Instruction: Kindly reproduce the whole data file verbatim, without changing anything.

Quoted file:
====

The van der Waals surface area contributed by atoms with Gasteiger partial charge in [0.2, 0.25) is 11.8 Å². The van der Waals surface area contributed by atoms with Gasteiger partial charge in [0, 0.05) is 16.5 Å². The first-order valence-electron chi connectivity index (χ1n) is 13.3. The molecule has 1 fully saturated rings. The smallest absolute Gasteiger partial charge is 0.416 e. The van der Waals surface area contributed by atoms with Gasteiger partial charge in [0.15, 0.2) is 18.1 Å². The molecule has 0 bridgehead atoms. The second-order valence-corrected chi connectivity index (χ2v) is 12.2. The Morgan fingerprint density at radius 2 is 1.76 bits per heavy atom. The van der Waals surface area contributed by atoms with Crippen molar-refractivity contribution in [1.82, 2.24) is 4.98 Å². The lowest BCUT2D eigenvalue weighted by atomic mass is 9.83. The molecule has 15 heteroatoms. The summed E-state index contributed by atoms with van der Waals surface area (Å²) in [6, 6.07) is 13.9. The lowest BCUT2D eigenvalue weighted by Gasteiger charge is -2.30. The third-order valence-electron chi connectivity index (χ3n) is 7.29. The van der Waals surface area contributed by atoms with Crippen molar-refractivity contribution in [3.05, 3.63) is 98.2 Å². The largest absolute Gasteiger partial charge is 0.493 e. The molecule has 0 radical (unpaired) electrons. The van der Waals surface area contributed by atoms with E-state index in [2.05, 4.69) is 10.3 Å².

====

The van der Waals surface area contributed by atoms with Gasteiger partial charge in [0.2, 0.25) is 11.8 Å². The van der Waals surface area contributed by atoms with Gasteiger partial charge in [0, 0.05) is 16.5 Å². The first-order valence-electron chi connectivity index (χ1n) is 13.3. The molecule has 1 fully saturated rings. The smallest absolute Gasteiger partial charge is 0.416 e. The van der Waals surface area contributed by atoms with Gasteiger partial charge in [0.15, 0.2) is 18.1 Å². The molecule has 0 bridgehead atoms. The second-order valence-corrected chi connectivity index (χ2v) is 12.2. The Morgan fingerprint density at radius 2 is 1.76 bits per heavy atom. The van der Waals surface area contributed by atoms with Crippen molar-refractivity contribution in [1.82, 2.24) is 4.98 Å². The lowest BCUT2D eigenvalue weighted by atomic mass is 9.83. The molecule has 15 heteroatoms. The summed E-state index contributed by atoms with van der Waals surface area (Å²) in [6, 6.07) is 13.9. The lowest BCUT2D eigenvalue weighted by Gasteiger charge is -2.30. The third-order valence-electron chi connectivity index (χ3n) is 7.29. The van der Waals surface area contributed by atoms with Crippen molar-refractivity contribution in [3.05, 3.63) is 98.2 Å². The largest absolute Gasteiger partial charge is 0.493 e. The molecule has 0 radical (unpaired) electrons. The van der Waals surface area contributed by atoms with E-state index in [2.05, 4.69) is 10.3 Å².